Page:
Cassini’s death, scrapping diesel, weather balloon, satellites monitoring volcanos
The Cassini-Huygens mission has been monumental for science. For thirteen years the probe has gathered data on Saturn, revealing more about the gas giant than we have ever known before. But now, Cassini is running out of fuel. Adam Rutherford talks to Professor Michele Dougherty of Imperial College about the plans for Cassini's spectacular end, which will be to burn up in Saturn's atmosphere later this year. The descent begins this week and Cassini will collect exciting new data until the end.
Next week, Theresa May will unveil her plans to kerb air pollution and it is believed that some diesel drivers could be paid up to £2,000 to trade in their vehicles. Diesel cars emit nitrogen oxides - a pollutant that has been linked to nearly 12,000 UK deaths in 2013. This is the second highest in Europe after Italy. However, this isn't the first scrappage scheme to be brought in. Philippa Oldham from the Institution of Mechanical Engineers and Adam discuss the merits and pitfalls of an initiative like this.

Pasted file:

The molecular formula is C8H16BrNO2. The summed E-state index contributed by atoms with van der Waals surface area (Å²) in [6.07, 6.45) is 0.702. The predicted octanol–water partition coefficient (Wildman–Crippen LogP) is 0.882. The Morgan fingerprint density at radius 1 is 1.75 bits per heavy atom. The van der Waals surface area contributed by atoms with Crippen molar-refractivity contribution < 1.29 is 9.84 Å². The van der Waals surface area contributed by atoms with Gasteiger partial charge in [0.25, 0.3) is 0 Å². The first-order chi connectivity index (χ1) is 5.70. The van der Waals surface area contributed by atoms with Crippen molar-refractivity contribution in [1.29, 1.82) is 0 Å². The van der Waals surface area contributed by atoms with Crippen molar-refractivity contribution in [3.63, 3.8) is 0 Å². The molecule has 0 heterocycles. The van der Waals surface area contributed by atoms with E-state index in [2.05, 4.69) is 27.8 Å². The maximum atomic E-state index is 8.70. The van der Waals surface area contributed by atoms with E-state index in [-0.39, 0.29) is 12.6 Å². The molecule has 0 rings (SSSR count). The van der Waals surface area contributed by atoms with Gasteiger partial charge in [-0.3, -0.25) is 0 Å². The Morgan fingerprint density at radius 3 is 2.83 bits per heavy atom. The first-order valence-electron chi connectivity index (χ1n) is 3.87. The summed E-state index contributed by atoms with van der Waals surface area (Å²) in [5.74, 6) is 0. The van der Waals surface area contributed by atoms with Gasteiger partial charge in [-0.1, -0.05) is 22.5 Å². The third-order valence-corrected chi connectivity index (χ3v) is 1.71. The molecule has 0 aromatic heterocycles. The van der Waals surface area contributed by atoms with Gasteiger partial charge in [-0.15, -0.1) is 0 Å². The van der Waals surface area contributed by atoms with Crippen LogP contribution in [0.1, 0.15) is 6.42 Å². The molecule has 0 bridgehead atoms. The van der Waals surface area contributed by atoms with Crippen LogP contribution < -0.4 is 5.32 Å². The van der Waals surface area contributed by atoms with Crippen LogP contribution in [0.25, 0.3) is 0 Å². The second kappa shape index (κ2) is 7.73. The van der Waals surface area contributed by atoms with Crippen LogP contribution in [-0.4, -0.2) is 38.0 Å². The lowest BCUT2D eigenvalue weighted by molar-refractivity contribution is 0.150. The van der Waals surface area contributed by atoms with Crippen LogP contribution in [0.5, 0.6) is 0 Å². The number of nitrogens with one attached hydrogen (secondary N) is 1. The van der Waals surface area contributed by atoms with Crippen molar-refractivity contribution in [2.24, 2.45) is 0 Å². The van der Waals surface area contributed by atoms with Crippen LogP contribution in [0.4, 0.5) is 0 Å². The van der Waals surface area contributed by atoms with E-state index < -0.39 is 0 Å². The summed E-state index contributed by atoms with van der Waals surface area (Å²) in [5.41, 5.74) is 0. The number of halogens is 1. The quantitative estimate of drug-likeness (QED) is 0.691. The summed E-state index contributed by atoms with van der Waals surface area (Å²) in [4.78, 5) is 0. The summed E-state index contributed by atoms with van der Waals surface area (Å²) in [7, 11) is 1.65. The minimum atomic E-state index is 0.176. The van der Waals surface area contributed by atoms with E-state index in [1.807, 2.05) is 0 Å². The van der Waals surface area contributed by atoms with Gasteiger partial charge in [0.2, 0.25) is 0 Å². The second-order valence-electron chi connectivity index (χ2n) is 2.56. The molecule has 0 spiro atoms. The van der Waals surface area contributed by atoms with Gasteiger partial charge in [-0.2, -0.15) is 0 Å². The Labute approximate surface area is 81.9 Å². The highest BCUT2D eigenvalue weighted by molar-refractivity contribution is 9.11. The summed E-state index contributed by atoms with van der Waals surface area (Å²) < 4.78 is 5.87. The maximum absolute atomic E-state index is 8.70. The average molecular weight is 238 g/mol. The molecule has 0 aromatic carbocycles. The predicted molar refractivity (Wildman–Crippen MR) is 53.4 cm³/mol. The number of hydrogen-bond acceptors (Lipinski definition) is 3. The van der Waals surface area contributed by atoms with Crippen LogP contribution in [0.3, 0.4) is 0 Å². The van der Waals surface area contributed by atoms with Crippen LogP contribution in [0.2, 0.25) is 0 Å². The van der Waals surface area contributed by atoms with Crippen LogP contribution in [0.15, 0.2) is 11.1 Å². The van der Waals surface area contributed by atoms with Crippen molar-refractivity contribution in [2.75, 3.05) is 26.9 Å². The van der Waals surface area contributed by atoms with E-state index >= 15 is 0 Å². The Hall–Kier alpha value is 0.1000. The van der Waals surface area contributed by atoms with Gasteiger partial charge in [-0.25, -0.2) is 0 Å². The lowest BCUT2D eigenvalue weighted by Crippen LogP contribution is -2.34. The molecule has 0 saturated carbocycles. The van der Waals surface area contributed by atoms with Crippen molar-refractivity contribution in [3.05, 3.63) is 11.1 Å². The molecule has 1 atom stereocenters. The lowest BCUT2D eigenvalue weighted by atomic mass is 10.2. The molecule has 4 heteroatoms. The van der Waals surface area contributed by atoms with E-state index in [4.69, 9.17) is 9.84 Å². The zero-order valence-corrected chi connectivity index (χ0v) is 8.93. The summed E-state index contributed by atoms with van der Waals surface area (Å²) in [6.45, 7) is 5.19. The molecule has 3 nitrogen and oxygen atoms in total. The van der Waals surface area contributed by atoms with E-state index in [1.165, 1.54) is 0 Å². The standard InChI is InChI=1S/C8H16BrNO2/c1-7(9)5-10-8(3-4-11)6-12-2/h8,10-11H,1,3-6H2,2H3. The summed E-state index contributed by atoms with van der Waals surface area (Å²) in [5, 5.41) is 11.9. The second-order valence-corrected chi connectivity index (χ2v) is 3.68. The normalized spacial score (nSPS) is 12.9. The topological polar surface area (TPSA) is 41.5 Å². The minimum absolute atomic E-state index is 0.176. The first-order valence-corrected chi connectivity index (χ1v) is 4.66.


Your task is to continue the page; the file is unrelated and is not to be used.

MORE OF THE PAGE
Thousands of balloons are launched every day to measure temperature, pressure and humidity of the air. Kerri Nicoll from the University of Reading wants to add cheap, volcanic ash sensors to these balloons which are going up anyway. This could vastly improve the limited information we currently have on volcanic eruptions, allowing us to quickly see rises in ash particles and therefore improve ash cloud forecasting.
Many of the world's volcanoes aren't monitored but a new technology from the University of Leeds should mean that scientists can keep track of all 1,500 them by the end of the year. The technology involves monitoring changes in ground deformation from satellites in space, which will give clues as to whether a volcano is about to erupt. For those living near unmonitored volcanoes, this could provide an early warning system and save their lives.